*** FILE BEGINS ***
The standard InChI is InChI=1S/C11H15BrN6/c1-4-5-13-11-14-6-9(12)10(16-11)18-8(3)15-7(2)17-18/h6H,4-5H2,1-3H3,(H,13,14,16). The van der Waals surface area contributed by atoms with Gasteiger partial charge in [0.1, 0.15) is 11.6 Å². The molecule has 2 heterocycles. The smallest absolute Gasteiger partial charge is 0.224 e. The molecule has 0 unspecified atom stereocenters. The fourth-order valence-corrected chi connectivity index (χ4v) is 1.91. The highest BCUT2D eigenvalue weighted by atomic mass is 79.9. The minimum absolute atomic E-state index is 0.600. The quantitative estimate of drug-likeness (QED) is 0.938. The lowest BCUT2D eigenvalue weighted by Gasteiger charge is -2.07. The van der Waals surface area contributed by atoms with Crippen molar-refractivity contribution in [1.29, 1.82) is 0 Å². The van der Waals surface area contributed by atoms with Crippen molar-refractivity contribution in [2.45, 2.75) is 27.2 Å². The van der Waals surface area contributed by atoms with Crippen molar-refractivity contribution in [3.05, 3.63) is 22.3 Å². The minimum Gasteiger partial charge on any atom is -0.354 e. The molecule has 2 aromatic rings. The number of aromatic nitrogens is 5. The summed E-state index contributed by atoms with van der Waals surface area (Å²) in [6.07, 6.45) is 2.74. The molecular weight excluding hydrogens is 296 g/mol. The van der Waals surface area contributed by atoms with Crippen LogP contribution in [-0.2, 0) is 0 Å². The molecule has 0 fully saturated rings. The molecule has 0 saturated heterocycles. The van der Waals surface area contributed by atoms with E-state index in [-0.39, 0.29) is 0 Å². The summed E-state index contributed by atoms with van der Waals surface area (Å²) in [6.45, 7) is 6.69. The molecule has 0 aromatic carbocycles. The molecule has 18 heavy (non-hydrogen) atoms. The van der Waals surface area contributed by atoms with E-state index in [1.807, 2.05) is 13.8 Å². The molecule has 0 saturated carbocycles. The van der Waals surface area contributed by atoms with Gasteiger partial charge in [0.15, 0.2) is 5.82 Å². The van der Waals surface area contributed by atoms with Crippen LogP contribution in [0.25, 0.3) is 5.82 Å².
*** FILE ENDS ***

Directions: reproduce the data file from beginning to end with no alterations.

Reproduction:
The standard InChI is InChI=1S/C11H15BrN6/c1-4-5-13-11-14-6-9(12)10(16-11)18-8(3)15-7(2)17-18/h6H,4-5H2,1-3H3,(H,13,14,16). The van der Waals surface area contributed by atoms with Gasteiger partial charge in [0.1, 0.15) is 11.6 Å². The molecule has 2 heterocycles. The smallest absolute Gasteiger partial charge is 0.224 e. The molecule has 0 unspecified atom stereocenters. The fourth-order valence-corrected chi connectivity index (χ4v) is 1.91. The highest BCUT2D eigenvalue weighted by atomic mass is 79.9. The minimum absolute atomic E-state index is 0.600. The quantitative estimate of drug-likeness (QED) is 0.938. The lowest BCUT2D eigenvalue weighted by Gasteiger charge is -2.07. The van der Waals surface area contributed by atoms with Crippen molar-refractivity contribution in [1.29, 1.82) is 0 Å². The van der Waals surface area contributed by atoms with Crippen molar-refractivity contribution in [2.45, 2.75) is 27.2 Å². The van der Waals surface area contributed by atoms with Crippen molar-refractivity contribution in [3.05, 3.63) is 22.3 Å². The minimum Gasteiger partial charge on any atom is -0.354 e. The molecule has 2 aromatic rings. The number of aromatic nitrogens is 5. The summed E-state index contributed by atoms with van der Waals surface area (Å²) in [6.07, 6.45) is 2.74. The molecular weight excluding hydrogens is 296 g/mol. The van der Waals surface area contributed by atoms with Crippen LogP contribution in [-0.2, 0) is 0 Å². The molecule has 0 fully saturated rings. The molecule has 0 saturated heterocycles. The van der Waals surface area contributed by atoms with E-state index in [-0.39, 0.29) is 0 Å². The summed E-state index contributed by atoms with van der Waals surface area (Å²) in [6.45, 7) is 6.69. The molecule has 0 aromatic carbocycles. The molecule has 18 heavy (non-hydrogen) atoms. The van der Waals surface area contributed by atoms with E-state index in [1.807, 2.05) is 13.8 Å². The molecule has 0 saturated carbocycles. The van der Waals surface area contributed by atoms with Gasteiger partial charge in [0.15, 0.2) is 5.82 Å². The van der Waals surface area contributed by atoms with Crippen LogP contribution in [0.25, 0.3) is 5.82 Å².